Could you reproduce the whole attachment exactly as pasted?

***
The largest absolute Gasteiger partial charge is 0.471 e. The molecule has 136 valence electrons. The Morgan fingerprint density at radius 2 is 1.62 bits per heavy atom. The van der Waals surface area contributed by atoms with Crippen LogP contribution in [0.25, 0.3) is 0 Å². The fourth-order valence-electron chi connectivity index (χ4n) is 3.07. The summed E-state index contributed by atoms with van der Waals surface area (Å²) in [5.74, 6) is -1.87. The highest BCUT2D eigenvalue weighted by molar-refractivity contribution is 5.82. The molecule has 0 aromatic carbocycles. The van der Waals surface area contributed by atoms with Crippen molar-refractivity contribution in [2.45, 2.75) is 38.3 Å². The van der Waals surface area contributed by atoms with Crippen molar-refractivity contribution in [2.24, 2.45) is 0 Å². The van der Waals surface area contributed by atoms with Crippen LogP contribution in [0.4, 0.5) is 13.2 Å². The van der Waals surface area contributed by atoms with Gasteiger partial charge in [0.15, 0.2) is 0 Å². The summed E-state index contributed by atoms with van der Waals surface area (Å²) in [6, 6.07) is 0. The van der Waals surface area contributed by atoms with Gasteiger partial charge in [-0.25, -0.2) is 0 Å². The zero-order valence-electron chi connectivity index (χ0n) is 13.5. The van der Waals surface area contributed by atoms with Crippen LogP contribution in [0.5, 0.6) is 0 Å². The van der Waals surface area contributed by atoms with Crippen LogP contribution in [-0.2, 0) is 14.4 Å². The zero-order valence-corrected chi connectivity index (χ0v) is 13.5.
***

The largest absolute Gasteiger partial charge is 0.471 e. The molecule has 136 valence electrons. The Morgan fingerprint density at radius 2 is 1.62 bits per heavy atom. The van der Waals surface area contributed by atoms with Crippen LogP contribution in [0.25, 0.3) is 0 Å². The fourth-order valence-electron chi connectivity index (χ4n) is 3.07. The summed E-state index contributed by atoms with van der Waals surface area (Å²) in [5.74, 6) is -1.87. The highest BCUT2D eigenvalue weighted by molar-refractivity contribution is 5.82. The molecule has 0 aromatic carbocycles. The van der Waals surface area contributed by atoms with Crippen molar-refractivity contribution in [2.45, 2.75) is 38.3 Å². The van der Waals surface area contributed by atoms with Crippen molar-refractivity contribution in [2.24, 2.45) is 0 Å². The van der Waals surface area contributed by atoms with Crippen LogP contribution in [0.4, 0.5) is 13.2 Å². The van der Waals surface area contributed by atoms with Gasteiger partial charge in [0.15, 0.2) is 0 Å². The summed E-state index contributed by atoms with van der Waals surface area (Å²) in [6, 6.07) is 0. The van der Waals surface area contributed by atoms with Gasteiger partial charge in [-0.25, -0.2) is 0 Å². The zero-order valence-electron chi connectivity index (χ0n) is 13.5. The van der Waals surface area contributed by atoms with Crippen LogP contribution in [0.5, 0.6) is 0 Å². The van der Waals surface area contributed by atoms with Crippen LogP contribution in [-0.2, 0) is 14.4 Å². The zero-order valence-corrected chi connectivity index (χ0v) is 13.5.